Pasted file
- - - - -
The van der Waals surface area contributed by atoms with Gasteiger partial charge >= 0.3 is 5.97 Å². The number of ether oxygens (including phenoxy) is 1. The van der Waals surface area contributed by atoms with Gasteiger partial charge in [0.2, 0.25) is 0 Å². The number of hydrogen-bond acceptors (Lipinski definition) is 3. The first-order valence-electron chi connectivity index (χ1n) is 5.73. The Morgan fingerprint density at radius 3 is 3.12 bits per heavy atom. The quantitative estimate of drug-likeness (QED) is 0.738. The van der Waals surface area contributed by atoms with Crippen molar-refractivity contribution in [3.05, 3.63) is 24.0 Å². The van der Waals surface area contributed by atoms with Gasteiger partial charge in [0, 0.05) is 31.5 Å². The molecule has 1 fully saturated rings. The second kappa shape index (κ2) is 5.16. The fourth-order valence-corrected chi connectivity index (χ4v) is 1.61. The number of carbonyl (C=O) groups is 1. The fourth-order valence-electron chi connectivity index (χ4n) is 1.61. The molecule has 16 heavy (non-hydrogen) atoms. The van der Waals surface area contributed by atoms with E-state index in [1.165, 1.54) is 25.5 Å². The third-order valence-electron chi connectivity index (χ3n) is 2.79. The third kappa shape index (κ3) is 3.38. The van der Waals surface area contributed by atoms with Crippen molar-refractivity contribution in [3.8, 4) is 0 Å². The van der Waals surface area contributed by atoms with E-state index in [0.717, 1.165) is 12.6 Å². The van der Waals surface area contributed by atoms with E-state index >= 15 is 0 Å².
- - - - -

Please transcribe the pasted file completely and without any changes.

The van der Waals surface area contributed by atoms with Gasteiger partial charge >= 0.3 is 5.97 Å². The number of ether oxygens (including phenoxy) is 1. The van der Waals surface area contributed by atoms with Gasteiger partial charge in [0.2, 0.25) is 0 Å². The number of hydrogen-bond acceptors (Lipinski definition) is 3. The first-order valence-electron chi connectivity index (χ1n) is 5.73. The Morgan fingerprint density at radius 3 is 3.12 bits per heavy atom. The quantitative estimate of drug-likeness (QED) is 0.738. The van der Waals surface area contributed by atoms with Crippen molar-refractivity contribution in [3.05, 3.63) is 24.0 Å². The van der Waals surface area contributed by atoms with Gasteiger partial charge in [0, 0.05) is 31.5 Å². The molecule has 1 fully saturated rings. The second kappa shape index (κ2) is 5.16. The fourth-order valence-corrected chi connectivity index (χ4v) is 1.61. The number of carbonyl (C=O) groups is 1. The fourth-order valence-electron chi connectivity index (χ4n) is 1.61. The molecule has 16 heavy (non-hydrogen) atoms. The van der Waals surface area contributed by atoms with E-state index in [1.165, 1.54) is 25.5 Å². The third-order valence-electron chi connectivity index (χ3n) is 2.79. The third kappa shape index (κ3) is 3.38. The van der Waals surface area contributed by atoms with Crippen molar-refractivity contribution in [3.8, 4) is 0 Å². The van der Waals surface area contributed by atoms with E-state index in [0.717, 1.165) is 12.6 Å². The van der Waals surface area contributed by atoms with E-state index >= 15 is 0 Å².